Morning Report – Lousy housing starts 4/16/15

Markets are lower this morning on European profit-taking. Bonds and MBS are up small.

Very disappointing housing starts numbers this morning – 926k versus expectations of 1.04M. Building permits fell to 1.04M as well. The weakness was both in single fam and mult-fam. It is hard to reconcile these numbers with the NAHB Homebuilder sentiment survey from yesterday, or the trading in the XHB ETF but here we are. You might be able to blame starts on the weather (and even that is a stretch) but you can’t blame permits on that. Punch line: supply will remain tight, and prices will probably be a touch higher than people are forecasting.

The Philly Fed Index improved to 7.5 versus 5 last month.

The Bloomberg Consumer Comfort Index fell to 46.6 last week The perception of the buying climate is improving the most, while people’s perception of the economy and their personal financial situation is improving more slowly.

Initial Jobless Claims increased to 294k last week. At least the labor market seems to be holding up, although wage growth is still lackluster.

The left continues to agitate for “living wage” legislation and is hoping they have the beginnings of a movement. Set aside the fact that these protests are largely rent-a-mobs of union people, professional protesters, bums, and college students, there is something bigger happening here. This is at its core a war between “shareholder capitalism” and “stakeholder capitalism” as the left moves to seize ideological ground it lost 30 years ago. Expect to hear a lot of “If Company XYZ just suspended its stock buyback program, they could pay everyone a living wage” claims.

We will undoubtedly see a lot of demagoguery about wages from politicians, but there really isn’t much anyone can do about it. The Democrats will agitate for minimum wage hikes and living wage legislation while Republicans will blame regulation and an anti-business environment. The only thing that will change it is economic growth, and as long as we have slack in the labor market, wages aren’t going up. Growth will happen, but we are still in the aftermath of a burst asset bubble, and recoveries from burst bubbles can be maddeningly slow. Of course this gives the Fed an excuse to stand pat, although they are creating bigger and bigger imbalances as ZIRP continues.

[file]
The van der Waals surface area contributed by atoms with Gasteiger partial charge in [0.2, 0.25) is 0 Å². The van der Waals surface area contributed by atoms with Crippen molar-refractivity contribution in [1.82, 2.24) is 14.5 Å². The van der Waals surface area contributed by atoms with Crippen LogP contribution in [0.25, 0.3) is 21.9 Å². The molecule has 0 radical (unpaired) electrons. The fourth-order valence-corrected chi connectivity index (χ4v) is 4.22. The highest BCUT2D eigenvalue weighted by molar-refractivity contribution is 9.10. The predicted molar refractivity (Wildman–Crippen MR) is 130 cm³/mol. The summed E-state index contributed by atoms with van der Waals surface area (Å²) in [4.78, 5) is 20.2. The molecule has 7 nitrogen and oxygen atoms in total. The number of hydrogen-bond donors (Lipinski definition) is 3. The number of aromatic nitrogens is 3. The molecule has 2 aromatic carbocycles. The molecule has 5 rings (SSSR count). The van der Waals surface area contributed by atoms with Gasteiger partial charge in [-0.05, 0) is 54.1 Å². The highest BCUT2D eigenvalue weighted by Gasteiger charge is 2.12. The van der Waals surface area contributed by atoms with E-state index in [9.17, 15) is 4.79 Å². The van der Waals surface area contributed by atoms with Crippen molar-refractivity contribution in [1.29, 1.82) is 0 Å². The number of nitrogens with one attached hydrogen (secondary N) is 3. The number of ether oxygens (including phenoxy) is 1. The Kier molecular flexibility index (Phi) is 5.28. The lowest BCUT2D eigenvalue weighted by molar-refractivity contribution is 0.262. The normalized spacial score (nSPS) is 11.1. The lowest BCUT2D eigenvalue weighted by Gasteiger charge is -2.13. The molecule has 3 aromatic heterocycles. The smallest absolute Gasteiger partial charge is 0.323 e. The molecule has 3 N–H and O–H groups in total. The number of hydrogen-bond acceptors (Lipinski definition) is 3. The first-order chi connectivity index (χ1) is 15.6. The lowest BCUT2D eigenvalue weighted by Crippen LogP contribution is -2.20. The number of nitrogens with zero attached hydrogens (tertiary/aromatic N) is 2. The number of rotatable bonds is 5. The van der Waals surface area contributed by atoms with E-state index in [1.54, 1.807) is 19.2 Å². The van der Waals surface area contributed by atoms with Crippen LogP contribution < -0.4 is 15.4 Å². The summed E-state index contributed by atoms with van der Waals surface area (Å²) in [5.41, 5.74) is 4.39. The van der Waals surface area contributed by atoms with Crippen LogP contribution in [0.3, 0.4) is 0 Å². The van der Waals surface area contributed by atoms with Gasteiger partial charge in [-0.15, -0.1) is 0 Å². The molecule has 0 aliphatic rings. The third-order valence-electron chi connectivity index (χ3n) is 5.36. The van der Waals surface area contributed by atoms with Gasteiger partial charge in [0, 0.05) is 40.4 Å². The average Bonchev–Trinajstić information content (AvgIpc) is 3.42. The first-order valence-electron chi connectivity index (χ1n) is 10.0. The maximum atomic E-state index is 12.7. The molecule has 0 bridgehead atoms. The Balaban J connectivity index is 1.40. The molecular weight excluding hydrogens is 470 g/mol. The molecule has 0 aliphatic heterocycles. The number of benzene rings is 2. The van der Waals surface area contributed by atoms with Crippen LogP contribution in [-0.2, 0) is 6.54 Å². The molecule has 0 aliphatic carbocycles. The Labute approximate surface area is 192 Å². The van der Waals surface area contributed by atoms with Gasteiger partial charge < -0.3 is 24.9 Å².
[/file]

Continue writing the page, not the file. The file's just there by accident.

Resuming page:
The German Bund yield is now a single-digit midget. If you lend money to the German government for 10 years, you will get 9 bps. Guess we are headed to negative rates there as well. How are insurance companies like Allianz and Munich Re at 52 week highs? There is no way they can cover their actuarial liabilities in sovereign debt these days. I know the stock has a fat dividend yield of 4.1%, but I wouldn’t bet on that dividend getting maintained. As I have said before, the actuarial tables don’t care that money is free. Insurers are stuck between having to take a lot of risk for a little return or to simply use unrealistic future growth assumptions to remain solvent.

Mel Watt is going to lower fees on Fan and Fred loans in order to increase lending to lower credit scores. The “free market’ versus “housing policy as a means of social engineering” battle has been fought and is over. The social engineers won.

4 Responses

  1. Frist.


  2. “stakeholder capitalism”

    That sounds like an Aletheia dream! 🙂


  3. Jen Rubin has a good piece today:

    “The answer as to how Clinton could do such a thing is simple: She does it because she gets away with it. That’s how she allowed foreign donations in the first place, even when secretary of state. That’s how the foundation took money from donors she promoted. (Somewhere former Virginia governor Bob McDonnell is wondering why he has been prosecuted for somewhat trivial “official acts” on behalf of a donor.) That’s how Clinton set up a private e-mail server and then destroyed e-mails. She does these things because the media, Democratic insiders and, ultimately, Democratic voters never hold her responsible and withdraw support.”


    • Mike Lee channels ScottC:

      In my Senate office stand two towers of documents. The first is only a few inches tall. A collection of all the legislation Congress passed in 2013, it contains about 800 pages. The second tower, which is 11 feet tall, is a collection of regulations federal agencies proposed and adopted in 2013. It contains about 80,000 pages.

      I keep these extraordinarily unequal towers to illustrate a startling reality: The U.S. Congress no longer passes most federal laws, rules, and regulations. Instead, about 99 percent of the rules we must live by issue from an army of unelected federal bureaucrats. Using a classic duck-and-dodge strategy, Congress routinely enacts legislation that purports to solve a genuine problem, but then delegates to these executive-branch bureaucrats the power to make the legally binding rules that determine the law’s real-world impact. It’s a brilliant plan; Congress gets all the credit for the popular goal and none of the blame for a regulation’s controversial—and expensive—particulars.

      One prominent example of this kind of lawmaking can be found in the Clean Air Act. The act essentially declares that “we shall have clean air,” then outlines a broad vision for limiting air pollution. The act contains relatively few details as to how its laudable objectives will be achieved. Instead, it authorizes the Environmental Protection Agency (EPA) to make and enforce legally binding regulations that, far more than the act itself, restrict air pollution.


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